CR6007 - Mentally Disordered Offenders

What will I learn on this module?

Mentally disordered offenders: “mad, bad and dangerous to know”? During this module you will begin to explore who ‘they’ are, what ‘they’ do, why we are afraid of ‘them’, how we identify ‘them’ and what we are doing about ‘them’.
You will learn about and critique mentally disordered offender theory and practice, including: developing a critical understanding to the concept of ‘mentally disordered offenders’; the links between mental disorder and crime; the links between the mass media and the public in the development of the concept of the ‘dangerous offender’; the development of Forensic Psychiatry and its impact on the concept of ‘risk’ and ‘risk assessment’; and a critical assessment of the impact of policy developments on approaches to the care and/or control of mentally disordered offenders.

How will I learn on this module?

In order to learn of the concept of the ‘offender health pathway’ and key points at which existing and/or new policies or services can have an impact on MDO care or control, this module draws on a combination of lectures, seminar activities and academic tutorials to facilitate your learning experience. A number of expert speakers (including those from clinical practice such as Psychologists and Psychiatric Nurses) will be invited to present to students and lead discussions.
The module aims to consolidate your skills in areas such as team work and collaborative research. Weekly lectures will frame the discussion of each key issue in the context of relevant concepts, theories and debates.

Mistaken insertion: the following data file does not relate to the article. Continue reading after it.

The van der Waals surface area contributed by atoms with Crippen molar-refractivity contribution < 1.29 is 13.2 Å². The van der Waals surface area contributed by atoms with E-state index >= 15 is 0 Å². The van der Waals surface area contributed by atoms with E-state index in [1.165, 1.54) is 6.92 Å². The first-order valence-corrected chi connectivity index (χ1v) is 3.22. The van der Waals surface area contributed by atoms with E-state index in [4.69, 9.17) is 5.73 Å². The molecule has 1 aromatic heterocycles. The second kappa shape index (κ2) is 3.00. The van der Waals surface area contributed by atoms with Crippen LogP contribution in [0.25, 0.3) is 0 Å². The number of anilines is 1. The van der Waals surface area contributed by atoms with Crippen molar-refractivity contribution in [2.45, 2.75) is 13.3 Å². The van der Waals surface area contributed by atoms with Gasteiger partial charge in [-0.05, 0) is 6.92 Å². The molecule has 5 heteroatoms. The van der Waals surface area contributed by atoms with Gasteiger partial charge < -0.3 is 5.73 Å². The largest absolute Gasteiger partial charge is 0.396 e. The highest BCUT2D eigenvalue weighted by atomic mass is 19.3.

Seminars will follow a student-led, workshop format. Seminars will be organised around the concept of the ‘offender health pathway’ and key points at which existing and/or new policies or services can have an impact on MDO care or control. In each seminar session, identified student groups will research, analyse, and present a class paper on a key point along the offender health pathway, and organise and lead subsequent class discussion.

Consolidating your learning at levels 4 and 5, building skills in information retrieval, analysis, and presentation is central to the approach taken in seminars. Further development of your confidence in synthesising, explaining and discussing information from a range of sources is also a key aim of the approach taken in this module.

How will I be supported academically on this module?

Developing your ability to reflect informatively, and think critically about some of the challenges facing ‘mentally disordered offenders’ and those organisations charged with their ‘care or control’ is central to this module. In this regard, it will enable you to make informed evaluations of some of the major issues facing the criminal justice and health/social care systems. The assignment will ‘allow you the freedom’ to research and develop your own solutions to some of these seemingly interminable issues.

In addition to your intellectual development, you will receive support from your peers in the classroom, from experts in the field of forensic mental health practice, and from the module tutor throughout the module.

What will I be expected to read on this module?